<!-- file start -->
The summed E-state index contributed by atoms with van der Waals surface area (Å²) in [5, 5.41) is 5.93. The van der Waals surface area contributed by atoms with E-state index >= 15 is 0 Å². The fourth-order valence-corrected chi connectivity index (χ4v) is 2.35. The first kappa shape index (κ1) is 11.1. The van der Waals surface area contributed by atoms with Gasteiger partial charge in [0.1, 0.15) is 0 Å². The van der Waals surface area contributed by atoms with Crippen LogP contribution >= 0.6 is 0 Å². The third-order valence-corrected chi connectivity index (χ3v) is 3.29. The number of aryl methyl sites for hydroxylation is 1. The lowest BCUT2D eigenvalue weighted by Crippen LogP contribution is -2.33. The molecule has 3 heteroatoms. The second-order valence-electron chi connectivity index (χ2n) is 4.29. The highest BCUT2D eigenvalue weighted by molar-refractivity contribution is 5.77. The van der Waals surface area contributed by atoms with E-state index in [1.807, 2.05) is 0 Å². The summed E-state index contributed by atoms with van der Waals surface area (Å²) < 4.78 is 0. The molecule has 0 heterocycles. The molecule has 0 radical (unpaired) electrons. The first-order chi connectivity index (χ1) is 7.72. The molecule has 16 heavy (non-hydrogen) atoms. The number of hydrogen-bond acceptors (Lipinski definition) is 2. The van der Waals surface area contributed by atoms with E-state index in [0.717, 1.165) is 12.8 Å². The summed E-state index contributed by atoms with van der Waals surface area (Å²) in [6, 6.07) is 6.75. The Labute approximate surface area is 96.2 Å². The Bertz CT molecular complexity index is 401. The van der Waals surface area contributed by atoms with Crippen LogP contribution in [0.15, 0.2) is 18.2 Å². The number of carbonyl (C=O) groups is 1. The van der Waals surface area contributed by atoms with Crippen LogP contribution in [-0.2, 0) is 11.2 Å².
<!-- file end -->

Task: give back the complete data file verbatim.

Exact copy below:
The summed E-state index contributed by atoms with van der Waals surface area (Å²) in [5, 5.41) is 5.93. The van der Waals surface area contributed by atoms with E-state index >= 15 is 0 Å². The fourth-order valence-corrected chi connectivity index (χ4v) is 2.35. The first kappa shape index (κ1) is 11.1. The van der Waals surface area contributed by atoms with Gasteiger partial charge in [0.1, 0.15) is 0 Å². The van der Waals surface area contributed by atoms with Crippen LogP contribution >= 0.6 is 0 Å². The third-order valence-corrected chi connectivity index (χ3v) is 3.29. The number of aryl methyl sites for hydroxylation is 1. The lowest BCUT2D eigenvalue weighted by Crippen LogP contribution is -2.33. The molecule has 3 heteroatoms. The second-order valence-electron chi connectivity index (χ2n) is 4.29. The highest BCUT2D eigenvalue weighted by molar-refractivity contribution is 5.77. The van der Waals surface area contributed by atoms with E-state index in [1.807, 2.05) is 0 Å². The summed E-state index contributed by atoms with van der Waals surface area (Å²) < 4.78 is 0. The molecule has 0 heterocycles. The molecule has 0 radical (unpaired) electrons. The first-order chi connectivity index (χ1) is 7.72. The molecule has 16 heavy (non-hydrogen) atoms. The number of hydrogen-bond acceptors (Lipinski definition) is 2. The van der Waals surface area contributed by atoms with E-state index in [0.717, 1.165) is 12.8 Å². The summed E-state index contributed by atoms with van der Waals surface area (Å²) in [6, 6.07) is 6.75. The Labute approximate surface area is 96.2 Å². The Bertz CT molecular complexity index is 401. The van der Waals surface area contributed by atoms with Crippen LogP contribution in [0.15, 0.2) is 18.2 Å². The number of carbonyl (C=O) groups is 1. The van der Waals surface area contributed by atoms with Crippen LogP contribution in [-0.2, 0) is 11.2 Å².